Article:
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Judith Levy: Two Potential Short-Term Outcomes to the Hamas-Fatah Reconciliation

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Hamas made almost no concessions to achieve its unity deal with the Palestinian Authority, and has enjoyed a nice boost in prestige as its result. It has also benefited from the subsequent loss of (already minimal) international interest in the dissatisfaction of Gazans with their hopelessly incompetent and repressive regime. But Hamas will not necessarily remain the only beneficiary of its reconciliation with Fatah. Two dividends could accrue to Israel as well -- one international and the other domestic.

  1. Netanyahu will be speaking before Congress later this month. He has been under tremendous pressure to come up with some kind of viable peace initiative to forestall the drive toward the unilateral declaration of a Palestinian state that is to come before the UN General Assembly in September. By allying with Hamas, Abbas has handed Netanyahu an out. The onus is on the Palestinians now, not Israel, to prove their good faith. Bibi can make the point before Congress that if the Palestinians are still interested in a two-state solution -- and, more importantly, will be satisfied with a two-state solution once it exists -- Hamas will have to lay down its arms against Israel and recognize Israel's right to exist. Since these contingencies are highly unlikely, the heat should come off Israel (if only briefly) with regard to the peace process.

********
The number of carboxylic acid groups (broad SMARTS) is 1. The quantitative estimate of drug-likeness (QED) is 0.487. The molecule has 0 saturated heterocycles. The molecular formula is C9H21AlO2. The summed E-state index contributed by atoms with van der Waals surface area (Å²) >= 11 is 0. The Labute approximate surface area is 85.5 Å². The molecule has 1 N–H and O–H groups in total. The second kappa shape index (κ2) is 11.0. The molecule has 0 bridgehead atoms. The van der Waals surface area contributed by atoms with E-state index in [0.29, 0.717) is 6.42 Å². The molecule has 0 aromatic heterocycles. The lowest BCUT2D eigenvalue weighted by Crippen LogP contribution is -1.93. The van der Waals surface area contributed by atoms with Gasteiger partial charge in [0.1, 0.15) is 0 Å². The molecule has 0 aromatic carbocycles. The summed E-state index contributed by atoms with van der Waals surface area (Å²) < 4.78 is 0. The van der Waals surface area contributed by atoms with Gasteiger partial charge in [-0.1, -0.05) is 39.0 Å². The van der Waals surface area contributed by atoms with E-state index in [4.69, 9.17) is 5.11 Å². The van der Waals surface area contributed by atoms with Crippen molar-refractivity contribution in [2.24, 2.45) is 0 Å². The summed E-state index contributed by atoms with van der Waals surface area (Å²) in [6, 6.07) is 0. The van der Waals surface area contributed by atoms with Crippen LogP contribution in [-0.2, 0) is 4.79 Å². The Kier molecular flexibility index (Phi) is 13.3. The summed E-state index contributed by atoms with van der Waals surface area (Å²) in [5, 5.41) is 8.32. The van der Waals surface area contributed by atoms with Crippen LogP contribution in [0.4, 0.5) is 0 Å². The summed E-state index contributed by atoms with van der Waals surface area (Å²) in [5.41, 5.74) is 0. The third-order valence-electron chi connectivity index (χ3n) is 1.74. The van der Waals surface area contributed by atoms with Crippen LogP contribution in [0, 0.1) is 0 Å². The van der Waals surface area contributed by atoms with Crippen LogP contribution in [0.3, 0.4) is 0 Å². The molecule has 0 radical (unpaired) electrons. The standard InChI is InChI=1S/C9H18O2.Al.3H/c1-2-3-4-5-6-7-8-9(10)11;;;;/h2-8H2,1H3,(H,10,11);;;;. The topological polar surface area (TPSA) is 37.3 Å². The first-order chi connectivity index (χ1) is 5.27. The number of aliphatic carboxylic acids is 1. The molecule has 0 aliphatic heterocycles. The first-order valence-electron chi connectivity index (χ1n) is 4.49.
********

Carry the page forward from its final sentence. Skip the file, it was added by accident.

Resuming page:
2. Hamas and Fatah want to hold elections in the fall. Palestinians on the ground (if not their advocates abroad) are fully aware that on a domestic policy level, the Hamas regime has been a catastrophic failure. If Hamas wants to get its roster elected (as "independents," of course), they're going to have to throw the people something to cheer about, and they're going to have to do it fast. As Haaretz notes, hundreds of Palestinian prisoners pouring out of Israeli jails and into the welcoming arms of their families would make a heck of a photo op. And it can be accomplished by releasing Gilad Shalit.

The preceding article is from one of our external contributors. It does not represent the opinion of Benzinga and has not been edited.

 

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